Skip to main content

Injured Again, Noguchi is "Still Looking Toward Being Completely Healed"

http://www.jiji.com/jc/c?g=spo_30&k=2009041700970
http://sports.nikkei.co.jp/index.aspx?n=SSXKF0657%2017042009
http://www.daily.co.jp/general/2009/04/18/0001834808.shtml
http://www.nikkansports.com/sports/news/f-sp-tp0-20090417-484141.html
http://www.sponichi.co.jp/sports/flash/KFullFlash20090421020.html

translated and edited by Brett Larner

2004 Athens Olympics women's marathon gold medalist Mizuki Noguchi (Team Sysmex) appeared in Ome, Tokyo on Apr. 17 to give a talk as part of her coach Nobuyuki Fujita's nationwide 'Fujita Running Academy' program. Speaking of her future, Noguchi revealed that she is still undergoing medical treatment as she told the audience, "I'm still looking toward the day when I'm completely healed, but I can't make any concrete plans."

After withdrawing from last summer's Beijing Olympics with an injury to her left leg, Noguchi had begun training for a comeback race at September's Berlin Marathon. However, the pain has returned and whether she will be able to appear in Berlin as planned is unknown. Coach Fujita said, "Things aren't feeling perfect yet, so right now Mizuki has completely stopped running. Getting 100% healthy is the goal. There's no cure for [the inflammation Noguchi is suffering in her leg], so we just have to wait for time to take care of it."

Along with massage and other treatment, Noguchi is doing regular aerobic cross-training on a cycle and in the pool to keep her overall fitness, but Noguchi herself admitted, "It's gotten to the point where all I can do is a lot of swimming. This is the first time I've ever had a long time off for a single injury, and to be honest there have been times when I've thought about quitting. I just want to get back on my feet without another relapse and I'm not going to run until everything is back to normal -- if I set any goals other than that I'll just start running again. Times like now when I can't run are the absolute worst."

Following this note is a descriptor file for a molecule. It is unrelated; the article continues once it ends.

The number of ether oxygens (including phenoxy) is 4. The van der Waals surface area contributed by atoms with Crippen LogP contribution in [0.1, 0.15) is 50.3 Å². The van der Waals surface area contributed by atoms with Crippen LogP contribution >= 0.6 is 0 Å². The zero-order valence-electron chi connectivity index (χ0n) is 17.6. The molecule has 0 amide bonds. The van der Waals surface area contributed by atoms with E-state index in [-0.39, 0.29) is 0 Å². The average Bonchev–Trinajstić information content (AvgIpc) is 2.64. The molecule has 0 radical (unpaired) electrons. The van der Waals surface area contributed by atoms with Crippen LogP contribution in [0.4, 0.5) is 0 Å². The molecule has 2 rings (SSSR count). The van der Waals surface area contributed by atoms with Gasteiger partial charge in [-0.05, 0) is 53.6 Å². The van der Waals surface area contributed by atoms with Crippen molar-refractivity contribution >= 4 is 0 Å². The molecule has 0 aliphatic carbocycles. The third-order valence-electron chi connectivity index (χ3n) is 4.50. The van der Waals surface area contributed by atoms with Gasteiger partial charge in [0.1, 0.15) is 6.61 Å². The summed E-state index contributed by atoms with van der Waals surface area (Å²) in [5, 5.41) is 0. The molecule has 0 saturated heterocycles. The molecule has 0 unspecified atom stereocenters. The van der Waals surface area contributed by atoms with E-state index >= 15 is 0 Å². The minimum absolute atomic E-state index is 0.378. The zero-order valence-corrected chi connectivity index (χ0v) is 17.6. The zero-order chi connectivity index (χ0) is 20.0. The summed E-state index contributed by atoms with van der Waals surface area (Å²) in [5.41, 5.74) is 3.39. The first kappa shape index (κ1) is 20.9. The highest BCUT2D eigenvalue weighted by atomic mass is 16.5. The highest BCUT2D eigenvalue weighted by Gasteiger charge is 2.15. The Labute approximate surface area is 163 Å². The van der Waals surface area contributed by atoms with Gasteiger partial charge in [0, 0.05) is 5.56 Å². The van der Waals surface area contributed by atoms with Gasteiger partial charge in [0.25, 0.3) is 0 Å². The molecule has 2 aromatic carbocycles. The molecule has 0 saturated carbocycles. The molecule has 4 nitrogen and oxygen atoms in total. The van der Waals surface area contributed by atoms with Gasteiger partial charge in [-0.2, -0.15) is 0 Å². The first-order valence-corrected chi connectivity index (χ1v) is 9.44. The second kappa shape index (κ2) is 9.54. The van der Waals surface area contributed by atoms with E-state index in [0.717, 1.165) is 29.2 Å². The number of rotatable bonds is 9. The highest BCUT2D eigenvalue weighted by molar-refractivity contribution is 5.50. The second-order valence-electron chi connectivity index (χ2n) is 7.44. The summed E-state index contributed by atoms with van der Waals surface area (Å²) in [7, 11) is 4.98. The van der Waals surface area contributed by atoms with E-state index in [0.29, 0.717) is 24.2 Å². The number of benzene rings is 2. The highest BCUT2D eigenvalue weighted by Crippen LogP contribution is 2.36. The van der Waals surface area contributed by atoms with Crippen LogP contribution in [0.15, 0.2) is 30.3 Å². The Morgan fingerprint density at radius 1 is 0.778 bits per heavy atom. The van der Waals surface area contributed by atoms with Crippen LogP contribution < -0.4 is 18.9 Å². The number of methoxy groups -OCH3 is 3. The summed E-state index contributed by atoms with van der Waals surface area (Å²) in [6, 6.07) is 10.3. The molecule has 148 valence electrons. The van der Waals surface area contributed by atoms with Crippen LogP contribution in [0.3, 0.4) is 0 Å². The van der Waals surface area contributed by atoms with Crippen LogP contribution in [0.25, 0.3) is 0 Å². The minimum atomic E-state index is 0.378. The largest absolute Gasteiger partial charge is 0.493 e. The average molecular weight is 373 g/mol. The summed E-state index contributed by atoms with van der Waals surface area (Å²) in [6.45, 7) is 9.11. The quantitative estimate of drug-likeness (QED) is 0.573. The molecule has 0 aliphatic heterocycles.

In response to a question from a fan in the audience about her withdrawal from Beijing Noguchi replied, "We put too much unnecessary stress on one of my legs. I want to apologize to everyone, and I promise that I will keep trying for the London Olympics." Asked for her feelings about the Seattle Mariners' Ichiro Suzuki setting a new national record of 3086 hits, the women's marathon national record said, "We were travelling so I didn't get to see it." Coach Fujita weighed in, adding, "Harimoto, the one whose record Ichiro broke, was the same year in school as me."

Comments

Brett Larner said…
Doesn't sound too good.....
TokyoRacer said…
No, it's really too bad. Still, she is smart to just stop running until it heals completely.
dennis said…
I got important news not about Noguchi but about Salina Kosgei. I'm shocked that she just won boston today yet she did so horrible in Tokyo. She can't even beat Kano and Ozaki and Yamauchi in Tokyo. Is she doped up? She had such mediocre results and she also lost to Noguchi and all of a sudden she won.
Anonymous said…
Noguchi better watch out for Kosgei cause she can outkick anybody. Let's see Noguchi and Kosgei go head to head again. I can't wait to see Kosgei kick your butt!!!
dennis said…
How can I become Japan based. I want to joined Jitsugyodan Teams.
Brett Larner said…
Dennis--

Send me a list of your PBs for the standard distances through the email address in my profile and I will forward it to an agent colleague who handles placing overseas runners on jitsugyodan teams. If he's interested he will get in touch.


Brett
yuza said…
I watched a documentary about Noguchi here in Japan leading up to the Beijing Olympics. The thing that stands out about the documentary is the way in which both she and her coach had set out to change her running action after Athens. If you look at her running action from five years ago there is quite a difference.